Home Articles Reader Opinion Editorial Book Reviews Discussion Writers Guide About TCRecord
transparent 13
Topics
Discussion
Announcements

Environmental Constraints and Organizational Consequences: The Public School and Its Clients


by Richard O. Carlson 1964

There are a great many factors in what can be called the environment of an organization. Some are quite obvious, such as financial ties, material dependencies, recruitment limitations; others are less obvious, such as prestige. The area of organizationenvironment relations, however, is one of the least-developed areas in the study of organization. This is true in the case of public school systems x as well as in that of other kinds of organizations.


To view the full-text for this article you must be signed-in with the appropropriate membership. Please review your options below:

Sign-in
Email:
Password:
Store a cookie on my computer that will allow me to skip this sign-in in the future.
Send me my password -- I can't remember it
 
Purchase this Article
Purchase Environmental Constraints and Organizational Consequences: The Public School and Its Clients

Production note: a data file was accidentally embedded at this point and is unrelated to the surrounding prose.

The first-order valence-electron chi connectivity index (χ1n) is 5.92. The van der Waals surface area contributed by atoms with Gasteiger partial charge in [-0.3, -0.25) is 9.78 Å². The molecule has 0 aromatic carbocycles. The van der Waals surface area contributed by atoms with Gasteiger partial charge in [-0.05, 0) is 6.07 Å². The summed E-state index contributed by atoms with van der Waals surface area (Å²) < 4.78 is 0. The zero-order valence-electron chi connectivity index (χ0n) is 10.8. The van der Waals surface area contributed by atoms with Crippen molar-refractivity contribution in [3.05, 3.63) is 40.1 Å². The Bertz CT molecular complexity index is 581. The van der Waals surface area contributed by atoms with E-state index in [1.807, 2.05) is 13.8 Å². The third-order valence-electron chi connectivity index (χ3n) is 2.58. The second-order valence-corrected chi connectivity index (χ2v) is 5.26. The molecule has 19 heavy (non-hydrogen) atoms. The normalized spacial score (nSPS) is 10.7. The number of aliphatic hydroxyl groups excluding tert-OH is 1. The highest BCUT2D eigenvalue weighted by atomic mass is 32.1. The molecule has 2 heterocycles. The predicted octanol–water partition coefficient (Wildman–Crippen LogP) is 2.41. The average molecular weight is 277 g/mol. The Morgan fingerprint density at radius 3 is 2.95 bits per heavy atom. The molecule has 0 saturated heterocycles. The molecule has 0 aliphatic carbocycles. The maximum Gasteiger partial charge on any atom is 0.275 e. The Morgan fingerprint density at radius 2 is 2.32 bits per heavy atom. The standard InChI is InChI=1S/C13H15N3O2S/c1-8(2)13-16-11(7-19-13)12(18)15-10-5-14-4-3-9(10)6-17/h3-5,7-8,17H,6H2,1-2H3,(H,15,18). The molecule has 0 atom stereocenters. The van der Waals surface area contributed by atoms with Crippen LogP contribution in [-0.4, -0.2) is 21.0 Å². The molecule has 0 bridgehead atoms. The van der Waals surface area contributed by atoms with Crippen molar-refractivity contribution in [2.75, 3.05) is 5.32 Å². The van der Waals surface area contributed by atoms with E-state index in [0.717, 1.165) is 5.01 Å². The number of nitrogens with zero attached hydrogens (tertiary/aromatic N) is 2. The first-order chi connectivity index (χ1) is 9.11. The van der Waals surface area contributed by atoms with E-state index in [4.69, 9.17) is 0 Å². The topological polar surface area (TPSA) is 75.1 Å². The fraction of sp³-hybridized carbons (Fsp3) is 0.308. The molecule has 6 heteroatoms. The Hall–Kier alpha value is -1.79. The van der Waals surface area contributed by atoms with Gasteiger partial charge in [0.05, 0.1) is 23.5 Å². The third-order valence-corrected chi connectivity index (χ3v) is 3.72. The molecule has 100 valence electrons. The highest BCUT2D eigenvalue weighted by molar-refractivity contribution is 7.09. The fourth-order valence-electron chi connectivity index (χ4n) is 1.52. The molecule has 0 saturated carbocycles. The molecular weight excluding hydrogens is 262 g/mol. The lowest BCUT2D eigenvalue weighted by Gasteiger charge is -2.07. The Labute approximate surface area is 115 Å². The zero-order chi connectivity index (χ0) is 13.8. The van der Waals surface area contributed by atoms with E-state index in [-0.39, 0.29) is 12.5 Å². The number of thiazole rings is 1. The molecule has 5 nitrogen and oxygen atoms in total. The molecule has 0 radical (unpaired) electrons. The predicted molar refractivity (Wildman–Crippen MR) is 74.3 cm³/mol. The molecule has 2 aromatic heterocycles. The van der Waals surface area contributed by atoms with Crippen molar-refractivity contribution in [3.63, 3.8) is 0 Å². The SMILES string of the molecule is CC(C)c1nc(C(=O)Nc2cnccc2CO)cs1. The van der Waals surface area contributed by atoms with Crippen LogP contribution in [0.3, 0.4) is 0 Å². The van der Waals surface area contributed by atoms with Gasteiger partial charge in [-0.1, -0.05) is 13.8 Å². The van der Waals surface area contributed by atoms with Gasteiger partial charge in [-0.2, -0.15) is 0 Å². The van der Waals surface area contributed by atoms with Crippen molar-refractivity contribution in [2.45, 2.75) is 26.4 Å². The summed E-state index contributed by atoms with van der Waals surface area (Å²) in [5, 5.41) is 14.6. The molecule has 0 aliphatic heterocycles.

Individual-Resource passes allow you to purchase access to resources one resource at a time. There are no recurring fees.
$12
Become a Member
Online Access
With this membership you receive online access to all of TCRecord's content. The introductory rate of $25 is available for a limited time.
$25
Print and Online Access
With this membership you receive the print journal and free online access to all of TCRecord's content.
$210


This article originally appeared as NSSE Yearbook Vol 63, No. 2.


Cite This Article as: Teachers College Record Volume 65 Number 10, 1964, p. 262-276
http://www.tcrecord.org ID Number: 19791, Date Accessed: 10/18/2017 8:57:07 AM

Purchase Reprint Rights for this article or review
Article Tools
Related Articles

Related Discussion
 
Post a Comment | Read All

About the Author
  • Richard Carlson
    University of Pittsburgh
    E-mail Author
    RICHARD O. CARLSON is a senior research associate in the Administrative Science Center and an assistant professor of education at the University of Pittsburgh.
Member Center
In Print
This Month's Issue

Submit
EMAIL

Twitter

RSS